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December 3, 1934


The opinion of the court was delivered by: MCVICAR

The action in this case is to recover the amount of a surety bond, or contract of insurance, in the sum of $5,000. The defendant filed an affidavit of defense raising question of law, which is now before us for decision. The affidavit of defense was filed prior to an amendatory or supplemental statement of claim. Both parties, in their oral and written arguments, treated the affidavit of defense as applicable to the original statement of claim and the amendatory or supplementary statement of claim. It will be so considered by the court. In considering whether the statement of claim is sufficient, it should be so held, unless the facts averred disclose that the plaintiff is not entitled to recover. Seabrook v. Betz, 308 Pa. 333, 339, 162 A. 260; Winters v. Pennsylvania Railroad Co., 304 Pa. 243, 246, 155 A. 486.

The statement of claim with the amendment thereto, discloses the following facts:

 That plaintiff is a corporation of the state of Ohio, and is composed of farmers and producers of milk; that the Maryland Casualty Company is a company engaged in the business of becoming surety on indemnity bonds, or contracts of insurance; that the Frederick Dairy Company is a retailer of milk and cream, located in the state of Ohio; that plaintiff and the Frederick Dairy Company, January 1, 1925, entered into a contract by which the dairy company agreed to purchase milk and cream from the plaintiff, deliveries to be made by the producers thereof; that the dairy company would pay the producers and shippers on or before the 20th day of each month for all milk, cream, and other products received by it during the preceding month; that the dairy company would pay to the plaintiff direct, the plaintiff's commission or fees due it from the shippers or producers; that this contract continued in effect until on and after the obligation of the defendant to pay on the bond, hereinafter stated, arose; that on October 1, 1925, the dairy company, as principal, and the defendant, as surety, executed to the plaintiff a bond in the sum of $5,000, which bond recited the aforesaid contract and provided further:

 "Provided, however, and upon the following further express conditions:

 "First: That in the event of any failure on the part of the Principal to make payments required under the terms of this contract, written notice thereof, with a verified statement of the facts showing such default and the date thereof, shall, within ten (10) days after such default, be delivered to the Surety at its office in Baltimore, Maryland.

 "Second: That the Surety shall have the right to terminate its suretyship under this obligation by serving notice, in writing, of its election so to do, upon said Obligee, or his or its lawful representative, and thereupon the said Surety shall be discharged from any and all liability hereunder for any default of the Principal occurring after the expiration of ten (10) days after the service of such notice."

 That this bond is still in force; that the dairy company made default in the payments under the aforesaid contract; that said default began in January, 1931, and continued until March 20, 1932, and thereafter; that notice of said default was given to the defendant April 1, 1932, and that this notice was the only notice given.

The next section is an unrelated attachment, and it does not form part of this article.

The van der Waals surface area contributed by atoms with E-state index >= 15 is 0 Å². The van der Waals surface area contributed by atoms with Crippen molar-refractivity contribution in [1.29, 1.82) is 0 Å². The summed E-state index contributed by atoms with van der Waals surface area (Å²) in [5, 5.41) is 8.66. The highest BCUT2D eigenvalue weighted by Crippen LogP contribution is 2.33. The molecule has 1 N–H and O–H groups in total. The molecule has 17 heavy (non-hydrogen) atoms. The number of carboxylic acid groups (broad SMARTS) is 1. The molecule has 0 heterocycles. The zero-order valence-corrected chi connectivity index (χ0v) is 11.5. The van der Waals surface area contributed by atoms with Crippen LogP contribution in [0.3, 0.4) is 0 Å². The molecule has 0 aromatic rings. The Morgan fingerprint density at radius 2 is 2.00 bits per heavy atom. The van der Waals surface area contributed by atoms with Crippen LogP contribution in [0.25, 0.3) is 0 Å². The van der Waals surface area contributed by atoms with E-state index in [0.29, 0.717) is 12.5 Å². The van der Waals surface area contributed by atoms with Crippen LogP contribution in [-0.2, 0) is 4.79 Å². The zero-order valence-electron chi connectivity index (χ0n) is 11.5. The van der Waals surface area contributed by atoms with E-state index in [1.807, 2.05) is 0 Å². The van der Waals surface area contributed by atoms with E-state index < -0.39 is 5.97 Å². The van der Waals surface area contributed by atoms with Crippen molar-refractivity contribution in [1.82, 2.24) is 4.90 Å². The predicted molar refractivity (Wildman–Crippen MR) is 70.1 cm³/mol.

This action is brought by reason of default in payments alleged to have been made for deliveries in the months of February and March, 1932. Subsequent to the bringing of this action the plaintiff procured assignments to it from the producers of milk for the amount due said producers from the dairy company.

 Defendant contends that the plaintiff is precluded from recovery in this action because of its admitted failure, for a period of over one year, to give notice to defendant of the continued failure of the Frederick Dairy Company to make payments, as provided for in the bond. The defendant being a compensated surety, the rule of strictissimi juris does not apply. Hartford Accident & Ind. Co. v. Federal Bond & Mortgage Co., 59 F.2d 950 (C.C.A. 8); Maryland Casualty Co. v. Dunlap, 68 F.2d 289 (C.C.A. 1); City of Philadelphia v. Fidelity & Deposit Co. of Maryland, 231 Pa. 208, 80 A. 62; United States Fidelity & Guaranty Co. v. Pressed Brick Co., 191 U.S. 416, 426, 24 S. Ct. 142, 48 L. Ed. 242. The bond in this case is short, containing only two conditions, which are expressly made conditions therein -- one requires a ten days' notice of any default to make payments as provided for in the contract (which is made a part of the bond), the other gives the surety the right to terminate its suretyship upon a ten days' notice to the obligee.These provisions of the bond are not ambiguous; they are material, and there is a presumption that the failure to give the notice required would prejudice the surety. If plaintiff had given the notice required when default was first made, defendant would have had the right to terminate its suretyship by giving a ten days' notice and thereby would have had the opportunity to reduce its responsibility under the bond. Defendant was entitled to the benefit of the provisions of the contract which it made with the plaintiff. In Home Building & Savings Association v. New Amsterdam Casualty Co., 45 F.2d 989, 991 (C.C.A. 8), it is stated:

 "Such provisions of surety bonds and of insurance policies, generally, have uniformly been held to be valid and controlling conditions.

 "'A surety is discharged if a condition known to the obligee, upon which the surety agreed to be bound, is not complied with.' Rice et al. v. Fidelity & Deposit Co. (C.C.A. 8) 103 F. 427.

 "And the insurer, to escape liability for insured's failure to comply with provisions, need not show prejudice to its rights. St. Louis, etc., Iron Co. ...

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